For example, as much as we get along, you might not know I think taxation is theft. That might be a deal breaker for you
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Old 6th October 2020, 03:52 PM   #76
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Originally Posted by erlando View Post
I don't think burning a flag in and of itself constitutes hate speech.
What if I, as a US citizen living in the United States, burned a Mexican flag? Would that be hate speech? What if I burned a Mexican flag at a pro-immigration demonstration because I was angry that Mexico was stopping Guatemalans who entered Mexico illegally? What if burned a Mexican flag at an anti-immigration demonstration because I was angry at Mexico for not stopping Guatemalans who traveled through Mexico to cross into the United States illegally?
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Old 6th October 2020, 03:58 PM   #77
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Originally Posted by theprestige View Post
Not even the safety and hate speech arguments?
The US has no legal category of "hate speech". It isn't a thing, thankfully.
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Old 6th October 2020, 07:13 PM   #78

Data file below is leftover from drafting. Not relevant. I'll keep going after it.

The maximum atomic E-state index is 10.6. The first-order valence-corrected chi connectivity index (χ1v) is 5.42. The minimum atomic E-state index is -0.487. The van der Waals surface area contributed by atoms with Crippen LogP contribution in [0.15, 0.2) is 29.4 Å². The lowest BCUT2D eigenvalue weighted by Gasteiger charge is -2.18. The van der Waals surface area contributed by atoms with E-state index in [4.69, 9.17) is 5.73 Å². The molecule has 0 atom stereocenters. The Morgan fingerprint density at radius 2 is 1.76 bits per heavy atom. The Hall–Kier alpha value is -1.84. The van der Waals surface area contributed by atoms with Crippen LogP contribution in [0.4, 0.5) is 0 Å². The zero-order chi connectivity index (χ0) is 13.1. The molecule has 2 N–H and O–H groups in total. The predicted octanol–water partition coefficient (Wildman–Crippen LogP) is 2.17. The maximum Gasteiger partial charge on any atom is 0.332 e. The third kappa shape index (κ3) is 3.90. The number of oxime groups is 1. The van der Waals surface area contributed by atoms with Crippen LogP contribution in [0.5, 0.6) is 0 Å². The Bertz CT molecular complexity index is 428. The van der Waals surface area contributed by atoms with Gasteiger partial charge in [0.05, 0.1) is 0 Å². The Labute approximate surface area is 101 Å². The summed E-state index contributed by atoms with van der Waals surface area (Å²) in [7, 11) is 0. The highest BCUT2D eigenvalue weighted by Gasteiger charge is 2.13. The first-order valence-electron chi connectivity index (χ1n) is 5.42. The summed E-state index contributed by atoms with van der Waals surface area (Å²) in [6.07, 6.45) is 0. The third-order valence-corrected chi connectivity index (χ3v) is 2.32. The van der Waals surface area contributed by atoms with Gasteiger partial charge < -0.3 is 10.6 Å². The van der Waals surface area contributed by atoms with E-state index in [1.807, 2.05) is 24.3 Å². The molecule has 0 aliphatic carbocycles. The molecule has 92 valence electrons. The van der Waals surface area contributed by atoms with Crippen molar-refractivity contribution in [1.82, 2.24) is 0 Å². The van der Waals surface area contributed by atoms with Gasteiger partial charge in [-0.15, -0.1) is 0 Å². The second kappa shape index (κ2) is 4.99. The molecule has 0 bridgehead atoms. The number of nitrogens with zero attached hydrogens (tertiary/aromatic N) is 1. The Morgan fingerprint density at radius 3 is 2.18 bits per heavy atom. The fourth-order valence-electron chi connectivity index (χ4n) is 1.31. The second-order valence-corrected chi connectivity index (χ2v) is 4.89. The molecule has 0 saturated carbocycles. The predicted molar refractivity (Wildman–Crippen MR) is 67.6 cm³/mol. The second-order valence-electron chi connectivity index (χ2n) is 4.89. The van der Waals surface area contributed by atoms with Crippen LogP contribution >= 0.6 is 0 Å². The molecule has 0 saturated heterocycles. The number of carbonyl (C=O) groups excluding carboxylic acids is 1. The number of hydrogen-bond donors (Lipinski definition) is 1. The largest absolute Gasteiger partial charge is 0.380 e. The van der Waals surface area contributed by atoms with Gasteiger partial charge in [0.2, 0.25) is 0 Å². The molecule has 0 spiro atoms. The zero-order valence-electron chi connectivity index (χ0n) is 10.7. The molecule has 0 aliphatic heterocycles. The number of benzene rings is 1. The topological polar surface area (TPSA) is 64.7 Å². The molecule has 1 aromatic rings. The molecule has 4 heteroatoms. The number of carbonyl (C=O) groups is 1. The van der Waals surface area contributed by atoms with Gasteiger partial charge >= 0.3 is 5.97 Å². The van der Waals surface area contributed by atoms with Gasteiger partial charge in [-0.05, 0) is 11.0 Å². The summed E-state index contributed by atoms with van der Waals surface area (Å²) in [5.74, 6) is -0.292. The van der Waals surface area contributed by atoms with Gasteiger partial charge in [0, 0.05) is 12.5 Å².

Puppycow
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Originally Posted by theprestige View Post
I can come up with two most excellent arguments:

1) It's unsafe.

2) It's hate speech.

If you own a warehouse full of fertilizer, you should probably ban flag burning in and around the warehouse. Likewise, you should probably ban flag burning in kindergarten classrooms and onboard airplanes (which are already unsafe enough as it is).

Going out in front of someone's home or church and burning a flag because you hate the people inside and want to send them a message of hatred and intimidation, should probably be banned. Likewise holding a march, parade, or other demonstration to protest against the people you hate, and burning a flag as part of that protest, should probably also be banned.
Well you can throw out No. 1, because there's no reason for a law specifically banning flag burning to address it. It could be a law against burning anything flammable.